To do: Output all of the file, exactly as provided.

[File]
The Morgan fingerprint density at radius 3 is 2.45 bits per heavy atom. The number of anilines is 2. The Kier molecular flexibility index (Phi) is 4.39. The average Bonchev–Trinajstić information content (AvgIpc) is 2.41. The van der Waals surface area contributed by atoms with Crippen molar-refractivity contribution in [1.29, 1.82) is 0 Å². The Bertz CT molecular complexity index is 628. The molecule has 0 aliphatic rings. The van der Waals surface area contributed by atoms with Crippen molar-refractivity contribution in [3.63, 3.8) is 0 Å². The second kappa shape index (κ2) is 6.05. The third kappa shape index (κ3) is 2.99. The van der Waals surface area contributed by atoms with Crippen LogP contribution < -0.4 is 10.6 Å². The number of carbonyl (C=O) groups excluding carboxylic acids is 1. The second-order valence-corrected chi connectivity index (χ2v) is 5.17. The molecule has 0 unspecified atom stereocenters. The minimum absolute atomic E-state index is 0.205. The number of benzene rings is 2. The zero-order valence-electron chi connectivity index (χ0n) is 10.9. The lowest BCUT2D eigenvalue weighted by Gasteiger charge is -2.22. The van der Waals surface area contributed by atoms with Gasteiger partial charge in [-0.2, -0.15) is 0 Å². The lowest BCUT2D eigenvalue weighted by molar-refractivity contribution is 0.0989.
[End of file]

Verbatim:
The Morgan fingerprint density at radius 3 is 2.45 bits per heavy atom. The number of anilines is 2. The Kier molecular flexibility index (Phi) is 4.39. The average Bonchev–Trinajstić information content (AvgIpc) is 2.41. The van der Waals surface area contributed by atoms with Crippen molar-refractivity contribution in [1.29, 1.82) is 0 Å². The Bertz CT molecular complexity index is 628. The molecule has 0 aliphatic rings. The van der Waals surface area contributed by atoms with Crippen molar-refractivity contribution in [3.63, 3.8) is 0 Å². The second kappa shape index (κ2) is 6.05. The third kappa shape index (κ3) is 2.99. The van der Waals surface area contributed by atoms with Crippen LogP contribution < -0.4 is 10.6 Å². The number of carbonyl (C=O) groups excluding carboxylic acids is 1. The second-order valence-corrected chi connectivity index (χ2v) is 5.17. The molecule has 0 unspecified atom stereocenters. The minimum absolute atomic E-state index is 0.205. The number of benzene rings is 2. The zero-order valence-electron chi connectivity index (χ0n) is 10.9. The lowest BCUT2D eigenvalue weighted by Gasteiger charge is -2.22. The van der Waals surface area contributed by atoms with Gasteiger partial charge in [-0.2, -0.15) is 0 Å². The lowest BCUT2D eigenvalue weighted by molar-refractivity contribution is 0.0989.